Like everyone, apparently, since returning from India, all I want to do is go back there. "Don't tell me you fell in love with India. Don't tell me you came down with that syndrome," a friend said to me. What he meant, as he explained, was "Don't tell me you've become one of those women who first goes there for three weeks and then starts going every year for a few months to sit in an ashram, flirt with young guys from all over the world and live on four dollars a day and then returns all lean and tan and tells everyone that there's no place like India, and then inverts the order and spends most of the time in India and only comes to Israel for a month or two each year, and the whole time they're here they keep sighing about how expensive everything is and about how materialistic the culture is."
I told him that apart from the ashrams, having never set foot in one, and the young men, who have never interested me, I was very close to coming down with the syndrome, since I was ready right now to tell him that there's no place like India, though I'd seen just a tiny part of that vast country.
I have no idea what it is about India that makes me want to go back there, but already on my second day there, I started meeting them, those people who in a certain, fateful instant, four or 20 years ago, decided to make India their home. I met the first such woman in a cafe in Delhi's Main Bazaar; she was wearing a Punjabi-style outfit and ordered her food in Hindi. For over a decade she has been living in India most of the year. She spends only a few months a year, when the unbearable heat turns into monsoon season, back in Israel. The rent she collects from her apartment in Israel allows her to live quite comfortably in India.
She explained to me that she's in what the Hindus call Vanaprasta, the third stage of life, the stage of detachment from family. It follows the first stage, of learning and maturing; and the second stage, of having a family; and precedes the fourth stage, of asceticism, of the total renunciation of the world in favor of an existence dedicated to study and spirituality.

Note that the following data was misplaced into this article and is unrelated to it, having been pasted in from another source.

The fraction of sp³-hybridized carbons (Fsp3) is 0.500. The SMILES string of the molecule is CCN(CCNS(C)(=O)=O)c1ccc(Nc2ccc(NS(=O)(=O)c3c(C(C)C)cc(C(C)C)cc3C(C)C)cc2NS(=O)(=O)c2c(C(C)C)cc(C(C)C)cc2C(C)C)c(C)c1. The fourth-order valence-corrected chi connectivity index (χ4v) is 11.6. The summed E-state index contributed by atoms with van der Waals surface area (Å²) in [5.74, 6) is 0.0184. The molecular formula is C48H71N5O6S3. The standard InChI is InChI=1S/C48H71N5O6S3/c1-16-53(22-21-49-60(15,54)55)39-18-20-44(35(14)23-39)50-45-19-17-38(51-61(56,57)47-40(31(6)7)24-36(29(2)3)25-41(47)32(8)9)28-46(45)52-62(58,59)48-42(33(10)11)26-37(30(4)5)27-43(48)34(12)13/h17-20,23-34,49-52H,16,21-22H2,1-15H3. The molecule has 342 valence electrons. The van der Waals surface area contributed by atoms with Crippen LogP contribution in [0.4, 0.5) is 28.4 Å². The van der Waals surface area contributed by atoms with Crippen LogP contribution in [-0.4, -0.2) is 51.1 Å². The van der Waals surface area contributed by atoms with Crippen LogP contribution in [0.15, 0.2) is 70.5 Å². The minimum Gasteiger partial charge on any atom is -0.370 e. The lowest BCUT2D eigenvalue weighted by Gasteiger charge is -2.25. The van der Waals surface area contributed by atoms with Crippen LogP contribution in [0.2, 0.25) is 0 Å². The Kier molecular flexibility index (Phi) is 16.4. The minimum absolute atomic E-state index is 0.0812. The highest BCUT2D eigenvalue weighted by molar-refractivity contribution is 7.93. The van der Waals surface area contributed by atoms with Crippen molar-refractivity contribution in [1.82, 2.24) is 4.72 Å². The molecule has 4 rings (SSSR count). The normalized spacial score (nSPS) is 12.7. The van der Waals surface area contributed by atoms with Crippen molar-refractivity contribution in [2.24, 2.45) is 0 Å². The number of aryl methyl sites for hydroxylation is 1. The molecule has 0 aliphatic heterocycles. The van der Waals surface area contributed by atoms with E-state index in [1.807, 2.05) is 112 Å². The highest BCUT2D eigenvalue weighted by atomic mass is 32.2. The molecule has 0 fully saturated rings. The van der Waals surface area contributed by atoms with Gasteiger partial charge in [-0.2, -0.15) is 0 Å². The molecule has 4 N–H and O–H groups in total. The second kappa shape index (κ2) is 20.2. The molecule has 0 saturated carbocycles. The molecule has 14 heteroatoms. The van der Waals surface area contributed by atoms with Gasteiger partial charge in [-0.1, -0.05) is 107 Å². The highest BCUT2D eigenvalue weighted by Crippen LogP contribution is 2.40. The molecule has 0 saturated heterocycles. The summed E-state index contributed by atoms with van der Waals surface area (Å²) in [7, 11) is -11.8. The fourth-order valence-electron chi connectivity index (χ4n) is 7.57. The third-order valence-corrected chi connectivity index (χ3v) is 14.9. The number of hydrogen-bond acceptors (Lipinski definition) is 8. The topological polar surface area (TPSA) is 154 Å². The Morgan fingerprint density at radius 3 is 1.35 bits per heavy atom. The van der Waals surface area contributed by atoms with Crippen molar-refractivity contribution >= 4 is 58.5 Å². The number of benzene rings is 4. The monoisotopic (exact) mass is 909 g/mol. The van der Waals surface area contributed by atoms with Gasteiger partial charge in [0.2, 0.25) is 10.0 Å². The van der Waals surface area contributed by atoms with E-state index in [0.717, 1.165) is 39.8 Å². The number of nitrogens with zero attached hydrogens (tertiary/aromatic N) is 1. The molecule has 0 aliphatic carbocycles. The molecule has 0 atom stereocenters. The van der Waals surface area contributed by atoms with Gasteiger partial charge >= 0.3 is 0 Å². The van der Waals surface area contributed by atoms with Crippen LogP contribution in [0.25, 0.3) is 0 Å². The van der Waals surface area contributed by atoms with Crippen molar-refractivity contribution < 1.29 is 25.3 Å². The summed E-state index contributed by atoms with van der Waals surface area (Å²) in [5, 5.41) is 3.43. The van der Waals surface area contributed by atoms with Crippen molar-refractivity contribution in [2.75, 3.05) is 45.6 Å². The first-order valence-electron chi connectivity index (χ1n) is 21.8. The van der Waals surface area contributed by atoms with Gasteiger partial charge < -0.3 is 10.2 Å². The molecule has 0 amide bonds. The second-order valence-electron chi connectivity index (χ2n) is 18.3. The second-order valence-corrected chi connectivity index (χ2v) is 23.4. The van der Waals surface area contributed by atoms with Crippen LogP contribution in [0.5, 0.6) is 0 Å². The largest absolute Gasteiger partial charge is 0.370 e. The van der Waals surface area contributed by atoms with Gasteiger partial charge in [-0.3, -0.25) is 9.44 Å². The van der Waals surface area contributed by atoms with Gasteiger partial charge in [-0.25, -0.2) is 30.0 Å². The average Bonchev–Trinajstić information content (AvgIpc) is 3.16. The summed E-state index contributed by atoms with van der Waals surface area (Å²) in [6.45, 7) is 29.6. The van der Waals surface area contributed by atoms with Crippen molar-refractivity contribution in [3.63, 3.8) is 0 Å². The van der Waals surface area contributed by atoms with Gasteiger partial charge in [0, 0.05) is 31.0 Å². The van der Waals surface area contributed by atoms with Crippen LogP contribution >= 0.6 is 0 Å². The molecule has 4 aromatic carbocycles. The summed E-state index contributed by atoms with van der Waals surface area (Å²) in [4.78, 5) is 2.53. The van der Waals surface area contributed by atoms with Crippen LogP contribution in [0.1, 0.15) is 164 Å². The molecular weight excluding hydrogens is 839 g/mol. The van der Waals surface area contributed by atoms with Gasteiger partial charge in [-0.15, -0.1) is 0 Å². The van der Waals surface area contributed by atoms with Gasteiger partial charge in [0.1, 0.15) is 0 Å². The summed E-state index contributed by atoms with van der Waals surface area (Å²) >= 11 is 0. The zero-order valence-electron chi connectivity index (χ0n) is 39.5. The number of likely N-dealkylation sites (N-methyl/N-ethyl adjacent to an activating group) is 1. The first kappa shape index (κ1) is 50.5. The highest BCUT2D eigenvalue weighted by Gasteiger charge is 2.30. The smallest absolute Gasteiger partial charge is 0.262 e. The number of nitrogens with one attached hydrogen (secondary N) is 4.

She studies Hindu philosophy and Indian music, translates from Hindi to Hebrew, her friends are Indian women as well as women from the West who live in India. Her life is full, she is happy there. She had always been attracted by the East, drawn to the colors, the smells, the exotica, and that spiritual thing that is intangible but which she now knows is the result of the Hindu worldview.
I met others like her, people who, when they decided to move to India, decided to devote their lives to understanding Indian culture from the inside. They eat Indian food, live in rented apartments, speak Hindi and are very drawn to Indian spirituality. They came to India to live a completely different kind of life.
At the German Bakery (apparently the most popular name for cafes in India, even though nothing about them resembles a German pastry shop), in Bhagsu in the Dharamsala region, I met Nurit. She lives in Goa most of the time and comes to the mountains for two or three months each year when the heat gets to be too much there.
She has adult children living in Israel. They don't need her. Before she decided to move to India, she left her partner of many years. To pass the time, she works in a souvenir store during tourist season. Sometimes she imports a few items to Israel and sells them in bazaars. She doesn't know a word of Hindi and has no ties with Indians beyond what is necessary to conduct business or obtain services. Once, for a short time, she had a little thing going with an Indian Christian, but concluded that there was no way to bridge the gaps in their outlooks.
In his novel, "The Romantics" (which I bought at a secondhand book store in New Delhi, in Hebrew translation, Pankaj Mishra describes the world of Westerners who come to live in Benares (Varanasi) in order to achieve a profound change in their lives. The book is written from the point of view of the Indian protagonist. He goes to the city because, in the Hindu faith, Varanasi is the dwelling place of Shiva, and the holiest place - the only place where one can be released from the cycle of reincarnation.
One of the novel's characters is a middle-aged Englishwoman seeking to heal her broken heart. There are also young Western women who are attracted to a type of spirituality, or to exotic-looking men, while the latter are attracted to the girls whom they see as potential springboards to the wealthy Western countries and a way to break out of the caste system.
Could I have become such a romantic? Something about the idea of moving to India is very appealing. Maybe the appeal derives from the thought of a world in which everything is so different; the smells, the colors, the sounds, which to the casual tourist seem like manifestations of the exotic and the authentic; a world in which materialism ranks lower than the life of the spirit.
But I'm afraid that, for me, the attraction to India actually stems from the opposite thought: India, with its poverty and backwardness, is just the place where it would be possible - with great ease and practically no money - to achieve the Western bourgeois dream.
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